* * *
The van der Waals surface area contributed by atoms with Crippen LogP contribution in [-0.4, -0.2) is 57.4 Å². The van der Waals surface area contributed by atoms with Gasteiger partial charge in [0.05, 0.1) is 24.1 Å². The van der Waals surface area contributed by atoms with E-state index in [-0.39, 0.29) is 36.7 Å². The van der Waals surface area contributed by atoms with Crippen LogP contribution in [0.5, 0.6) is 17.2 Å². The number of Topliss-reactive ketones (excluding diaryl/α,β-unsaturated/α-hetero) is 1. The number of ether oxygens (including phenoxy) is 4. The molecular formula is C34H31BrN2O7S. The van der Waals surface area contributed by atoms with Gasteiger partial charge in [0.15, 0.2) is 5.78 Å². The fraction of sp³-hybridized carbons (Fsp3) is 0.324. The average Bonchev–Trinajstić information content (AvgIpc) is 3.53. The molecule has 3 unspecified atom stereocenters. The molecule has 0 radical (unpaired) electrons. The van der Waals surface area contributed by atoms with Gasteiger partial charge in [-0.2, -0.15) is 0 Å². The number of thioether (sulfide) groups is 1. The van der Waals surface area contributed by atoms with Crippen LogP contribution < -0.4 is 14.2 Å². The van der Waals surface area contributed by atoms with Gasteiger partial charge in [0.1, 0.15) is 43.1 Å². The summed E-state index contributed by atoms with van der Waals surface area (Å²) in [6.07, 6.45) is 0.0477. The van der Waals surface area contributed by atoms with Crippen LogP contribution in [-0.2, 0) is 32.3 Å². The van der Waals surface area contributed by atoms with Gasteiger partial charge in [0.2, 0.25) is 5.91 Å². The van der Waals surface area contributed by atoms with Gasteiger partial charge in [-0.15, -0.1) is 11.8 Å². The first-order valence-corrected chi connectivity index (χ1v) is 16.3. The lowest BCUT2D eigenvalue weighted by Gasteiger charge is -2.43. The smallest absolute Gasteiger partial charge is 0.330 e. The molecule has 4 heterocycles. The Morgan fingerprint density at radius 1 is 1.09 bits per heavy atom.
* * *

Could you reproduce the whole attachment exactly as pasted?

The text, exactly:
The van der Waals surface area contributed by atoms with Crippen LogP contribution in [-0.4, -0.2) is 57.4 Å². The van der Waals surface area contributed by atoms with Gasteiger partial charge in [0.05, 0.1) is 24.1 Å². The van der Waals surface area contributed by atoms with E-state index in [-0.39, 0.29) is 36.7 Å². The van der Waals surface area contributed by atoms with Crippen LogP contribution in [0.5, 0.6) is 17.2 Å². The number of Topliss-reactive ketones (excluding diaryl/α,β-unsaturated/α-hetero) is 1. The number of ether oxygens (including phenoxy) is 4. The molecular formula is C34H31BrN2O7S. The van der Waals surface area contributed by atoms with Gasteiger partial charge in [0.15, 0.2) is 5.78 Å². The fraction of sp³-hybridized carbons (Fsp3) is 0.324. The average Bonchev–Trinajstić information content (AvgIpc) is 3.53. The molecule has 3 unspecified atom stereocenters. The molecule has 0 radical (unpaired) electrons. The van der Waals surface area contributed by atoms with Gasteiger partial charge in [-0.2, -0.15) is 0 Å². The number of thioether (sulfide) groups is 1. The van der Waals surface area contributed by atoms with Crippen LogP contribution < -0.4 is 14.2 Å². The van der Waals surface area contributed by atoms with Gasteiger partial charge in [0.1, 0.15) is 43.1 Å². The summed E-state index contributed by atoms with van der Waals surface area (Å²) in [6.07, 6.45) is 0.0477. The van der Waals surface area contributed by atoms with Crippen LogP contribution in [-0.2, 0) is 32.3 Å². The van der Waals surface area contributed by atoms with Gasteiger partial charge in [0.2, 0.25) is 5.91 Å². The van der Waals surface area contributed by atoms with Gasteiger partial charge in [-0.15, -0.1) is 11.8 Å². The first-order valence-corrected chi connectivity index (χ1v) is 16.3. The lowest BCUT2D eigenvalue weighted by Gasteiger charge is -2.43. The smallest absolute Gasteiger partial charge is 0.330 e. The molecule has 4 heterocycles. The Morgan fingerprint density at radius 1 is 1.09 bits per heavy atom.